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Mucormycosis – Five More Questions To Ask Your Doctor

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If you have been diagnosed with mucormycosis, you may wish to ask your physician these additional five questions:

1. What line of treatment will you recommend for me?
Mucormycosis’ treatment is an aggressive one due to its disseminating nature within the body. The following treatment protocols are generally followed in case mucormycosis is suspected and diagnosed:
a. Doctors usually start with an intravenous injection of a strong dose of Amphotericin B. Dosage and potency is determined by the physicians and specialists. They could use a 1-1.5mg per kg IV infused in 5 percent dextrose over four to six hours measure. Amphotericin B in Phospholipid Complex form of the drug with a dosage of 5 mg per kg/d IV is also an alternative/choice. Pediatric doses are suggested by physicians.

b. At times Posaconazole is used in place of Amphotericin B. The potency and dosage are prescribed by the doctors generally following the rule of 800 mg/d in two to four equally-divided doses with food or supplements.
c. Both drugs have side effects in mid-long term treatment and the doctors will go through your case depending on your medical case history.
d. Drainage and lavage of sinuses

2. Will I have to undergo any surgical procedures?
That depends upon further testing of your lung to confirm the extent and stage of mucormycosis you have. If required, you will have to undergo a surgery, which may involve surgical removal of fungal balls and dead or infected tissues after following a complete course of either Amphotericin B or Posaconazole. This has the potential of disfiguring the eye, nasal and palate cavities and a restorative surgery would later be recommended. Avoiding surgery could lead to relapse/recurrence and death.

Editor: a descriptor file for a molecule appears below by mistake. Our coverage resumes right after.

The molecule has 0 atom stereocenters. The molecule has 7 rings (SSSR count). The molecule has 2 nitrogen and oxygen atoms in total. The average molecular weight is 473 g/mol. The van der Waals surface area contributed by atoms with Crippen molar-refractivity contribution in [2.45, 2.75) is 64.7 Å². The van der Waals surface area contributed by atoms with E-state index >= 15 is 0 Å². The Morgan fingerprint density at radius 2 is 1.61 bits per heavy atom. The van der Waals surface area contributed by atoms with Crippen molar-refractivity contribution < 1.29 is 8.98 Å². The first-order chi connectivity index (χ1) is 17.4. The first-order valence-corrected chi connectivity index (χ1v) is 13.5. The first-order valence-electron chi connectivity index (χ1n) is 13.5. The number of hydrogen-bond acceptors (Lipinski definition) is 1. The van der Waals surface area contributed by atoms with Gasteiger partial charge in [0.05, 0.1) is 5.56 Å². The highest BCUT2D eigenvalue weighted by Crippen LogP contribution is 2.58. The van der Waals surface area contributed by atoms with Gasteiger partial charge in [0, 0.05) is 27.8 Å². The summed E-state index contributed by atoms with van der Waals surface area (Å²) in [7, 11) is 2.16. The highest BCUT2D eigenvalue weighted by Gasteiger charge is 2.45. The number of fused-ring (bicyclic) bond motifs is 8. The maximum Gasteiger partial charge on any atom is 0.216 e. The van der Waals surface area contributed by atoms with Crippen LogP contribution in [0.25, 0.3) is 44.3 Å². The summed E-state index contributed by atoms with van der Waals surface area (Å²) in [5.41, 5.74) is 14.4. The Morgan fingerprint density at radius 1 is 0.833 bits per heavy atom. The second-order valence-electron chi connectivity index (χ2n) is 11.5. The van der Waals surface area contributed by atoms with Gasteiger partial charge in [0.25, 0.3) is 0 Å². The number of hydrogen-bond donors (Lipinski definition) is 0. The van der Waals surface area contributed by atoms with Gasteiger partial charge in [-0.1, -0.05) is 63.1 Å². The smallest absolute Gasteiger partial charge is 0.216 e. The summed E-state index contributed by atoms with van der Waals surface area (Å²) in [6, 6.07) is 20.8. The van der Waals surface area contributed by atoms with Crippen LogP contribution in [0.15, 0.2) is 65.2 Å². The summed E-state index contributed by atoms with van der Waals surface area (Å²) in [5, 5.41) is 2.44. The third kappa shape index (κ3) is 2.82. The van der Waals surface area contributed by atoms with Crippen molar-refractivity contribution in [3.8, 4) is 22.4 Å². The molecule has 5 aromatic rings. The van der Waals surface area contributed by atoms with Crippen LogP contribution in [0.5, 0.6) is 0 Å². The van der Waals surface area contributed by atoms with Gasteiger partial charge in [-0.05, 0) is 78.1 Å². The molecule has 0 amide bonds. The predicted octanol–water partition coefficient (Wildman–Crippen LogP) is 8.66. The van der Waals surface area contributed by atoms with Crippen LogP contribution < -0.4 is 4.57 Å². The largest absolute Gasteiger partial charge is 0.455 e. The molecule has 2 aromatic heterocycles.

3. Do I need to worry about anything before the surgery?
Before surgery is undertaken, certain key points must be taken care of and observed. They are:
• Ceasing any immunosuppressant drugs such as steroids before surgery.
• Interrupting any deferoxamine therapy if being given.
• Diabetic ketoacidosis requires insulin, correction of acidosis with sodium bicarbonate, and rehydration.

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We value and respect our HERWriters' experiences, but everyone is different. Many of our writers are speaking from personal experience, and what's worked for them may not work for you. Their articles are not a substitute for medical advice, although we hope you can gain knowledge from their insight.


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